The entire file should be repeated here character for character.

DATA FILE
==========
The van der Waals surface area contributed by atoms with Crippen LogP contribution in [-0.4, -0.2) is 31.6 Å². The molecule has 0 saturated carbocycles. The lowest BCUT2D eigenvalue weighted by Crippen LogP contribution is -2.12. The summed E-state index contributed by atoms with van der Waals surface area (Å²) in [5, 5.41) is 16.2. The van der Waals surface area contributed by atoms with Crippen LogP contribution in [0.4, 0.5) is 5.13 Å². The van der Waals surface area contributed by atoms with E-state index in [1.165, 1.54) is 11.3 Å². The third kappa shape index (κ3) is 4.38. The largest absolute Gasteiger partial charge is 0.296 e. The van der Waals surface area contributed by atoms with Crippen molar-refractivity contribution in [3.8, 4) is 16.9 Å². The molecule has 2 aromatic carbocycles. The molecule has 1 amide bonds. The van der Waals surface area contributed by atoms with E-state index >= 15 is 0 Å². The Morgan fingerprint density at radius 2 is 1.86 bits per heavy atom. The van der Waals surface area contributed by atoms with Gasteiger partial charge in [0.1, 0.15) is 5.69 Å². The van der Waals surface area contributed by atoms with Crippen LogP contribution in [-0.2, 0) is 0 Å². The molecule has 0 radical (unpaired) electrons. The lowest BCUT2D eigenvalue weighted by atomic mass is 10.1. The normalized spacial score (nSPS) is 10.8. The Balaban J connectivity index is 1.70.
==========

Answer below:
The van der Waals surface area contributed by atoms with Crippen LogP contribution in [-0.4, -0.2) is 31.6 Å². The molecule has 0 saturated carbocycles. The lowest BCUT2D eigenvalue weighted by Crippen LogP contribution is -2.12. The summed E-state index contributed by atoms with van der Waals surface area (Å²) in [5, 5.41) is 16.2. The van der Waals surface area contributed by atoms with Crippen LogP contribution in [0.4, 0.5) is 5.13 Å². The van der Waals surface area contributed by atoms with E-state index in [1.165, 1.54) is 11.3 Å². The third kappa shape index (κ3) is 4.38. The largest absolute Gasteiger partial charge is 0.296 e. The van der Waals surface area contributed by atoms with Crippen molar-refractivity contribution in [3.8, 4) is 16.9 Å². The molecule has 2 aromatic carbocycles. The molecule has 1 amide bonds. The van der Waals surface area contributed by atoms with E-state index >= 15 is 0 Å². The Morgan fingerprint density at radius 2 is 1.86 bits per heavy atom. The van der Waals surface area contributed by atoms with Gasteiger partial charge in [0.1, 0.15) is 5.69 Å². The van der Waals surface area contributed by atoms with Crippen LogP contribution in [-0.2, 0) is 0 Å². The molecule has 0 radical (unpaired) electrons. The lowest BCUT2D eigenvalue weighted by atomic mass is 10.1. The normalized spacial score (nSPS) is 10.8. The Balaban J connectivity index is 1.70.